Since a genetic disposition for depression is probable, there ought to be biochemical changes. Increased peptide levels with relevant bioactivities have been found in urine in a previous investigation, which may be such changes.
Urine from patients with severe depression according to ICD 10 have been run on reversed phase High Performance Liquid Chromatography, and off line mass spectrometry was performed on some of these peptides.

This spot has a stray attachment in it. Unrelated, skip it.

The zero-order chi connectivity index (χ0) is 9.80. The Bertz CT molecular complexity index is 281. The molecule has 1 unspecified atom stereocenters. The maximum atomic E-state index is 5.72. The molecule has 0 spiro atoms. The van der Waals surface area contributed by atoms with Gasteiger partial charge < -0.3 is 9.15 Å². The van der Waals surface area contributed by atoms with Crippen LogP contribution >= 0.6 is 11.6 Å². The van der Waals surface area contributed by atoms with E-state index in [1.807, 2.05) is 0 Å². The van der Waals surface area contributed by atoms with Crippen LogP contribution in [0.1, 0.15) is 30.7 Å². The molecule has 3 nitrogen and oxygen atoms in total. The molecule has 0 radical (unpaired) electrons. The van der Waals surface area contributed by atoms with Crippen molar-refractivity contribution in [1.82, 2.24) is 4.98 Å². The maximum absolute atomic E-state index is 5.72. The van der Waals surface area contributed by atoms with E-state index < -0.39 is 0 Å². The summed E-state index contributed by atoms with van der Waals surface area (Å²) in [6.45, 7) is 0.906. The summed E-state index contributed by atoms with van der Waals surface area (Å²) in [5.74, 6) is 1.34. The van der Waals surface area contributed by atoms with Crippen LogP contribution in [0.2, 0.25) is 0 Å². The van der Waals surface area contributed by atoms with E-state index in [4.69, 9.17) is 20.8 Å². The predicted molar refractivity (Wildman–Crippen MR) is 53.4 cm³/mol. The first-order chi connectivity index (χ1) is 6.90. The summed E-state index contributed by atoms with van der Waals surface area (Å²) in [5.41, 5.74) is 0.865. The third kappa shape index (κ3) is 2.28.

We find overlapping patterns of peptide peaks in severe depression, but with considerable individuality. Mass spectrometry shows that some of these peptides are probably of dietary origin, because their sequences are found only in certain dietary proteins. Opioids from casein and gliadin are typical examples.
Our data show that the disposition must be polygenetic because some peptide peaks with the same bioactivity are of different length in different patients, but with the same diagnosis. However, some of the peaks are common Peptide increase in urine is found when break down is deficient, and the data presented agree with reports on peptidase deficiencies in depression. Antidepressant drugs decrease the peptide level after about 3 weeks.